Saudi ministry launches awareness expo on women’s legal rights

The event is also designed to advise women on how to easily and efficiently access the country’s judicial services. (Reuters)
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Updated 11 December 2019

Saudi ministry launches awareness expo on women’s legal rights

  • The forum will include a knowledge corner offering specialized counselling on personal status

RIYADH: An expo aimed at raising awareness among Saudi women of their legal and judicial rights has been launched in the Kingdom.

The Ministry of Justice’s three-day Judicial Culture Forum titled, “Knowledge and Enrichment,” will run until Saturday from 4 p.m. until 10 p.m. in Jouri Mall, Taif.

As well as highlighting legal rights, the event is also designed to advise women on how to easily and efficiently access the country’s judicial services.

Part of the ministry’s National Transformation Program of initiatives, the forum will include a knowledge corner offering specialized counselling on personal status, and a systems corner showing how procedures are operated for women.

A sign-language interpreter will be present to help answer queries from people with hearing difficulties, and there will also be a judicial section to advise visitors on matters such as alimony, family reunification and reconciliation.

The Najiz electronic justice services platform will have a display at the forum and a children’s corner will look after kids while also making them aware of their legal rights.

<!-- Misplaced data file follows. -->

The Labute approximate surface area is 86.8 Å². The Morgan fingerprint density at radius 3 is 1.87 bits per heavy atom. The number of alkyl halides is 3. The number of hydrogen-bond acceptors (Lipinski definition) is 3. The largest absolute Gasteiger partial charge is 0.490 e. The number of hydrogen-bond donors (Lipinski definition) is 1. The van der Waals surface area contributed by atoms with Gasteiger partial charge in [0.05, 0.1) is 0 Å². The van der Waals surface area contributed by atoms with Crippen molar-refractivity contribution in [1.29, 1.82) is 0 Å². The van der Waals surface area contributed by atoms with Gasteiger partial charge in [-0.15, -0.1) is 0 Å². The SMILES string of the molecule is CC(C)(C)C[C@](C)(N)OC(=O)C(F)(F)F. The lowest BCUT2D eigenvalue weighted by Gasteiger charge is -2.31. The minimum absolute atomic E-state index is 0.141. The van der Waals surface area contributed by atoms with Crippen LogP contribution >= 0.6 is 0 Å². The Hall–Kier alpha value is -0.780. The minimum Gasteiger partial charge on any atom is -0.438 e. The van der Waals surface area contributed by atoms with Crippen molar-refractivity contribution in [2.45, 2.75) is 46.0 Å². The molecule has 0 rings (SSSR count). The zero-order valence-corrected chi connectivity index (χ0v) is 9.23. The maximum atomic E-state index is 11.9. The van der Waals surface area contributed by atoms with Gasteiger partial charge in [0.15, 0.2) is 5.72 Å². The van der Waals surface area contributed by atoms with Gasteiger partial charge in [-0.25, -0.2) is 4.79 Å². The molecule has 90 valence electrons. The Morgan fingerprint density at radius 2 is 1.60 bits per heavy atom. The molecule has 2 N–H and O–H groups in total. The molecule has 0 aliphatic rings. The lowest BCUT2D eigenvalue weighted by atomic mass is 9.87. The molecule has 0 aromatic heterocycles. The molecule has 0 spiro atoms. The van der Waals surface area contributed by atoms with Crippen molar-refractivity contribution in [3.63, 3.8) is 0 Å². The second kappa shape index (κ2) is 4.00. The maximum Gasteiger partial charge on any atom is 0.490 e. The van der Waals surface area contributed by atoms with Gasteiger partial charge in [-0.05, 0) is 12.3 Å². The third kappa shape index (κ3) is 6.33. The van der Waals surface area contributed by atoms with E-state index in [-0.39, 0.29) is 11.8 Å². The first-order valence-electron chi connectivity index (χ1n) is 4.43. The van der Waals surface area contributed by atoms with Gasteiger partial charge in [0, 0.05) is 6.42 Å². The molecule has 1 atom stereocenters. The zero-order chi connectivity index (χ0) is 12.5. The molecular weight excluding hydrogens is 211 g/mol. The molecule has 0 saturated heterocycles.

King Salman orders free coronavirus treatment in Saudi Arabia, including residency violators

Updated 30 March 2020

King Salman orders free coronavirus treatment in Saudi Arabia, including residency violators

  • Royal order applicable to government and private health facilities

RIYADH: King Salman has ordered free treatment be provided to all coronavirus patients in all government and private health facilities in Saudi Arabia.

The Kingdom's health minister, Dr. Tawfiq bin Fawzan Al-Rabiah, announced the king’s order at a press conference in Riyadh on Monday and said it included citizens and residents - even those in violation of residency laws.

Al-Rabiah said the royal order was borne out of the king’s keenness to put the health of citizens and residents first and to ensure the safety of all.

The number of virus victims in Saudi Arabia reached 1,453 on Monday, with 8 confirmed deaths and 115 recoveries.

The president of the Saudi Human Rights Commission, Awwad bin Saleh Al-Awwad, thanked King Salman for the directive.

“This reflects the human and moral approach the Kingdom is adopting in dealing with this pandemic,” he said, adding that Saudi Arabia “is keen to ensure that patients receive the necessary treatment according to the highest medical standards without discrimination.”

He added: “This gives the most striking example in preserving human rights and dignity as everyone, whether citizen or resident, should enjoy health and safety, including violators of the residency system.”

This move, he said, clearly reflects the Kingdom's approach based on respecting and promoting human rights on the ground. 

“This shows that the most valuable asset for Saudi Arabia is the human being, thereby guaranteeing a decent and healthy living, the foremost right of everyone.”